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April 29-May 3, 2015
Sweet Tea: Black Gay Men of the South
By E. Patrick Johnson
Director: Joseph Megel
Producer and Creative Advisor/Collaborator: Jane M. Saks
This presentation is co-produced by TST and Project& in association with Stella Adler Theatre/LA.
Based on his award-winning book, E. Patrick Johnson stars in this new one-man exploration into the southern, black gay community. A fascinating, validating oral history inspired by the author's personal journey, SWEET TEA explores these men's perceptions, joys, experiences, angst, triumphs and vulnerabilities. With passion and insight, Johnson reinforces the spoken-word tradition while challenging stereotypes -- and finding humor, humanity and hope within.
DATE & TIME
Wednesdays - Saturdays @7:30 PM / Sundays @ 4:00 PM
$20 General Admission / $10 students w/ID / $15 groups (6+)
Post-show events will follow several performances.
Stella Adler Theatre, 6773 Hollywood Blvd., Hollywood, CA 90028
Project& is an arts entity focused on cultural production with social impact. We believe that art and culture have the unique ability to address critical issues facing the global community and influences how we understand, respond, challenge and engage. Leveraging innovative participatory models, we collaborate with artists, original voices and partners across multiple fields of expertise and experiences to create, support and amplify work that inspires and drives social impact. We work in all medium and platforms in three program areas: Fellowships, Global Dialogues and Innovative Studios.
E. Patrick Johnson is the Carlos Montezuma Professor of Performance Studies and African American Studies at Northwestern University. A scholar, artist, and activist, Johnson has performed nationally and internationally and has published widely in the area of race, gender, sexuality and performance.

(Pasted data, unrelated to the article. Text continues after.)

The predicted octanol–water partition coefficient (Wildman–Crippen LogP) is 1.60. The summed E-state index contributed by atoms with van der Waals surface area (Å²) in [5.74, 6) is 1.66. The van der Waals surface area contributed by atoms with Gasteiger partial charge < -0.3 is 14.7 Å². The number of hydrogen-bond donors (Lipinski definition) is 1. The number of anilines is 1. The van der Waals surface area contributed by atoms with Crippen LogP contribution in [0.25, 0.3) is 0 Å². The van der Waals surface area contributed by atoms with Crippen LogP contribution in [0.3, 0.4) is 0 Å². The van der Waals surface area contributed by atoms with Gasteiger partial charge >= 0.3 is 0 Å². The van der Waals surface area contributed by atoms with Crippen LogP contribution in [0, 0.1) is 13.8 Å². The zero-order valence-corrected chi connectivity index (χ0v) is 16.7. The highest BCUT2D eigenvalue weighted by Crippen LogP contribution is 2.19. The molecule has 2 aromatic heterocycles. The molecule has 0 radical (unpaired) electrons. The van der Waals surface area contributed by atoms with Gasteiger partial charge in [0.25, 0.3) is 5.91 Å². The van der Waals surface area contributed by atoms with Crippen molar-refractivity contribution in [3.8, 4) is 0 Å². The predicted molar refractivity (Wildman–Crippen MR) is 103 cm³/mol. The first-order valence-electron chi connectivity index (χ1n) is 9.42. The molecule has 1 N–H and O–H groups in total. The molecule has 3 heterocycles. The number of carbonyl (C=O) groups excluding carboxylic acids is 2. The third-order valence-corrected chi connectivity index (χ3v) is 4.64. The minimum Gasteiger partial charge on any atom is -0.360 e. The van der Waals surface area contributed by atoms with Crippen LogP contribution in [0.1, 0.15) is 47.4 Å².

Johnson is a Project& artist, prolific performer and scholar, and an inspiring teacher, whose research and artistry has greatly impacted African American studies, performance studies, and sexuality studies. He has written two award-winning books, Appropriating Blackness: Performance and the Politics of Authenticity (Duke UP, 2003), which won the Lilla A. Heston Award, the Errol Hill Book Award, and was a finalist for the Hurston/Wright Legacy Award and Sweet Tea: Black Gay Men of the South—An Oral History (University of North Carolina UP, 2008), which was recognized as a Stonewall Book Award Honor Book by the LGBT Round Table of the American Library Association. He co-edited Black Queer Studies—A Critical Anthology (Duke UP, 2005). He is the editor of Cultural Struggles: Performance, Ethnography, Praxis by Dwight Conquergood (Michigan UP, 2013) and co-editor (with Mae G. Henderson) of Black Queer Studies—A Critical Anthology (Duke UP, 2005) and (with Ramon Rivera-Servera) of solo/black/woman: scripts, interviews, and essays (Northwestern UP, 2013). He is currently at work on the companion text to Sweet Tea, entitled, Honeypot: Black Southern Women Who Love Women—An Oral History and a co-edited volume with Ramon Rivera-Servera entitled, Blaktino Queer Performance. Project& will partner with Johnson on the development and production of Honeypot as a theatrical experience. His essays have appeared in Text and Performance Quarterly, Callaloo, Theater Journal, Biography and the Journal of Homosexuality, among others.
Johnson’s performance work dovetails with his written work. His staged reading, “Pouring Tea: Black Gay Men of the South Tell Their Tales” is based on his book, Sweet Tea, and has toured to over 100 college campuses from 2006 to the present. In 2009, he translated the staged reading into a full-length stage play, Sweet Tea—The Play, which was co-produced by About Face Theater and the Ellen Stone Belic Institute for the Study of Women and Gender in the Arts and Media at Columbia College, Chicago. The show premiered in April 2010 and a month run to rave reviews. He won a Black Theatre Alliance Award for Best Solo Performance for the show. In fall 2011, the show had a four-week run at Signature Theatre in Arlington, Virginia and a two-week run at the Durham Arts Council in Feb 2014.
In 2010, he was awarded the Leslie Irene Coger Award for Outstanding Contributions to Performance by the National Communication Association, the Randy Majors Memorial Award for Outstanding Contributions to LGBT Scholarship in Communication, and inducted into the Chicago LGBT Hall of Fame. In 2014 he received the Rene Castillo Otto Award for Political Theater.